|Ave atque vale!||Greetings and farewell!|
|a diis quidem immortalibus quæ potest homini major esse pœna, furore atque dementia?||what greater punishment can the immortal gods inflict upon man than madness or insanity? (Cicero)|
|adde cruorem stultitiæ, atque ignem gladio scrutare||to your folly add bloodshed, and stir the fire with the sword (Horace)|
|Aeternum vale||Farewell forever|
|Ama, honora atque oboedi in aeternum||Love, honor and obey forever.|
|animus quod perdidit optat atque in præterita se totus imagine versat||the mind yearns after what is gone and loses itself in dreaming of the past (Petronius)|
|atque in perpetuum, frater, ave atque vale||and so, brother, hail and farewell forever (Catullus)|
|atque in rege tamen pater est||and yet in the king there is the father (Ovid)|
|atque inter silvas Academi quærere verum||and seek for truth in the groves of the Academy (Horace)|
|auferre, trucidare, rapere, falsis nominibus imperium, atque; ubi solitudinem faciunt, pacem appellant||to rob, to ravage, to murder, in their imposing language, are the arts of civil policy. Where they have made the world a desert, they call it peace (Tacitus)|
|Ave atque vale||Hail and farewell. (Catullus)|
|ave atque vale||hale (or hail) and farewell|
|b.v. (bene vale)||farewell|
|bonosque soles effugere atque abire sentit, qui nobis pereunt et imputantur||each of us feels the good days speed and depart, and they are lost and counted against us (Martial)|
|bonus atque fidus judex honestum prætulit utili||a good and faithful judge ever prefers the honorable to the expedient (Horace)|
|cui mens divinior atque os magna sonaturum des nominis hujus honorem||to the one whose soul is more than ordinarily divine, and who has the gift of uttering lofty thoughts, you may justly concede the honorable title of poet (Horace)|
|cujus rei libet simulator atque dissimulator||an accomplished pretender and dissembler (Sallust)|
|cujuslibit rei simulator atque dissimulator||a man who could, with equal skill, pretend to be what he was not, and not to be what he really was (Sallust, said of Catiline)|
|cum odio sui cœpit veritas. Simul atque apparuit, inimica est||the first reaction to truth is hatred. The moment it appears, it is treated as an enemy (Tertullian)|
Translations: 1 – 20 / 107
EUdict (European dictionary) is a collection of online dictionaries for the languages spoken mostly in Europe. These dictionaries are the result of the work of many authors who worked very hard and finally offered their product free of charge on the internet thus making it easier to all of us to communicate with each other. Some of the dictionaries have only a few thousand words, others have more than 320,000. Some of the words may be incorrectly translated or mistyped.
Esperanto is only partially translated. Please help us improve this site by translating its interface.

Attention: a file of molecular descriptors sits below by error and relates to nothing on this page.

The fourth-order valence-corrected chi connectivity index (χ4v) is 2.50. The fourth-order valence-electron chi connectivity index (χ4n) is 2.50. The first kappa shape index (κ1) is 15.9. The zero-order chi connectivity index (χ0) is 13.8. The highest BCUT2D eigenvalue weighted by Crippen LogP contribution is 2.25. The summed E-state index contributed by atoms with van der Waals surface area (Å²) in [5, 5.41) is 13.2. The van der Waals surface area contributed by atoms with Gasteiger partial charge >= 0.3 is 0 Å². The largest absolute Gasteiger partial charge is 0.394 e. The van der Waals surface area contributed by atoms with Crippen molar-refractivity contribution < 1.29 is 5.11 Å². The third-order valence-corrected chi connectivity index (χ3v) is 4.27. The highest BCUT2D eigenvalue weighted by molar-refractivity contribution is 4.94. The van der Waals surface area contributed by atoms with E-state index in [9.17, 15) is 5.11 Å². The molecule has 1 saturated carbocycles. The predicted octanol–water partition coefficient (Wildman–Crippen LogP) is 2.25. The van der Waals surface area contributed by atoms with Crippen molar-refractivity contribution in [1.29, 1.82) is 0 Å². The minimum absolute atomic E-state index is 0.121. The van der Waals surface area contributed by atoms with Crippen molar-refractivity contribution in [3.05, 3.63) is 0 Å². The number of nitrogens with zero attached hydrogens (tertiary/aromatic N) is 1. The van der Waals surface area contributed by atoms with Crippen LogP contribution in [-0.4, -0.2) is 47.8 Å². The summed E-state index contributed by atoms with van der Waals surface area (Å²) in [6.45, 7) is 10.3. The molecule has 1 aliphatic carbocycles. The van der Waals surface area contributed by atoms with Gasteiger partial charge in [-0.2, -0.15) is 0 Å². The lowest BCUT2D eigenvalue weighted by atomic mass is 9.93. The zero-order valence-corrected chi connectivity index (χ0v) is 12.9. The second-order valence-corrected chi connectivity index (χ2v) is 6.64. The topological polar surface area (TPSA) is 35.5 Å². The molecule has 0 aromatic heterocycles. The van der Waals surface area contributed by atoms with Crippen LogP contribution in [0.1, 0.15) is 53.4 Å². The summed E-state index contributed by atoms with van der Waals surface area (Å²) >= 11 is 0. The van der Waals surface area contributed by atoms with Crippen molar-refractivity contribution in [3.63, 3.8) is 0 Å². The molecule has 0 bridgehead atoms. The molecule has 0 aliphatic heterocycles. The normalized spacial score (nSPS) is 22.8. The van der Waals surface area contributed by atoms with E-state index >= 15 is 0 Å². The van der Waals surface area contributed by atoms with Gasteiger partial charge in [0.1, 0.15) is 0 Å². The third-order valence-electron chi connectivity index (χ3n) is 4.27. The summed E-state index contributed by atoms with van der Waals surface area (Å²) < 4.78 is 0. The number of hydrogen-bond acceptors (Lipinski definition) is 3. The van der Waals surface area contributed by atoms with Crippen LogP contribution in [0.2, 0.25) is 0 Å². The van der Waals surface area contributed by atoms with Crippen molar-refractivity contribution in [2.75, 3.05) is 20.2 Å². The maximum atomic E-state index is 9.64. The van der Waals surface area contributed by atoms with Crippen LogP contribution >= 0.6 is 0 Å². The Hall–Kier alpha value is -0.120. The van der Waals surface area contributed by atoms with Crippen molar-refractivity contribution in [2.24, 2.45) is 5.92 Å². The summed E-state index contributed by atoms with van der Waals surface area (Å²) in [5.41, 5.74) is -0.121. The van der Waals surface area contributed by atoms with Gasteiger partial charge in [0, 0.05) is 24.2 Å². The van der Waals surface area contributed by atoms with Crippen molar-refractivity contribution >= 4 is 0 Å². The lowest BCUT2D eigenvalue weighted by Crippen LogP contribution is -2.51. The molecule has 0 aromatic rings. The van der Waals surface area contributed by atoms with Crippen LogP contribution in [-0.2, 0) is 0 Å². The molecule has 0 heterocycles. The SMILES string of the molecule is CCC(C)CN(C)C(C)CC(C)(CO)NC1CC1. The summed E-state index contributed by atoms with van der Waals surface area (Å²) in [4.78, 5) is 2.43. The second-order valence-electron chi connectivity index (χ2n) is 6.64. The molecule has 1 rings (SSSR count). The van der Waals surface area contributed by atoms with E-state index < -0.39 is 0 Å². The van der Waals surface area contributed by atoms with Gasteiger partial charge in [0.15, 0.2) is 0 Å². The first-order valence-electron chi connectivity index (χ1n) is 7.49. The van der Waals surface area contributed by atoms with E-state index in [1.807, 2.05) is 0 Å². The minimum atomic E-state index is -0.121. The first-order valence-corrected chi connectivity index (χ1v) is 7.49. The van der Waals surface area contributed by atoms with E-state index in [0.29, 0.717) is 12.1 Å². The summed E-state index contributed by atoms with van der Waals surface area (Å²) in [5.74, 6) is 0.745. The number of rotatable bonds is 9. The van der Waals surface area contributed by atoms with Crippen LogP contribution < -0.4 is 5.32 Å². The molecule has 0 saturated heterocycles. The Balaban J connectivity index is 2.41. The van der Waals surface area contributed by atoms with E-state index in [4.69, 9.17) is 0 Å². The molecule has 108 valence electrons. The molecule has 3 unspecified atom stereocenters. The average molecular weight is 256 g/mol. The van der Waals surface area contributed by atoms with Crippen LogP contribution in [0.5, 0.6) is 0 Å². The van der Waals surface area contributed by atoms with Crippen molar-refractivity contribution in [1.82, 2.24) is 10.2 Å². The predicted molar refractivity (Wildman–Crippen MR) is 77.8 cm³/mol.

Total number of language pairs: 522
Total number of translations (in millions): 14.8
New: Croatian<>Ukrainian, Czech<>Georgian, Latin<>Romanian
Improved: English<>Latin, English<>Romanian, Latin<>Russian, Romanian<>Russian
There are several ways to use this dictionary. The most common way is by word input (you must know which language the word is in) but you can also use your browser's search box and bookmarklets (or favelets).
Look at the complete list of languages: Available language pairs
There are two Japanese-English (and Japanese-French) dictionaries and one contains Kanji and Kana (Kana in English and French pair due to improved searching). For the same reason the Chinese dictionary contains traditional and simplified Chinese terms on one side and Pinyin and English terms on the other.
Perhaps the best way to enable dictionary search is through integration into the search field of your browser. To add EUdict alongside Google, Yahoo!, Amazon and other search engines in Mozilla Firefox or Internet Explorer, simply click on link after the title Browser integration, select appropriate language pair and confirm your decision. And you're ready to go; select EUdict from the drop-down list in search field (Firefox) or address bar (IE), input a word and press Enter. In Chrome, first click on a language pair and change the search keyword in the field 'Keyword' to a keyword (eg: 'eudict'). Afterwards, you simply type the chosen keyword in the address bar to start the search in the chosen dictionary.
If you want to type a character which isn't on your keyboard, simply pick it from a list of special characters. If you are unable to add a bookmarklet in Mozilla Firefox according to the instructions above, there is another way; right click on a link and select Bookmark this link… Now you can drag this link from Bookmarks to the Bookmarks Toolbar.
Instead of clicking the Search button, just press Enter. Although EUdict can't translate complete sentences, it can translate several words at once if you separate them with spaces or commas. Sometimes you can find translation results directly from Google by typing: eudict word. If you are searching for a word in Japanese (Kanji) dictionary and not receiving any results, try without Kana (term in brackets). If you are searching for a word in the Chinese dictionary and not receiving any results, try without Pinyin (term in brackets). Disable spellchecking in Firefox by going to Tools → Options → Advanced → Check my spelling as I type. Why not add a EUdict search form to your web site? Form
My name is Tomislav Kuzmic, I live in Croatia and this site is my personal project. I am responsible for the concept, design, programming and development. I do this in my spare time. To contact me for any reason please send me an email to tkuzmic at gmail dot com. Let me take this chance to thank all who contributed to the making of these dictionaries and improving the site's quality:
EUdict is online since May 9, 2005 and English<>Croatian dictionary on tkuzmic.com since June 16, 2003.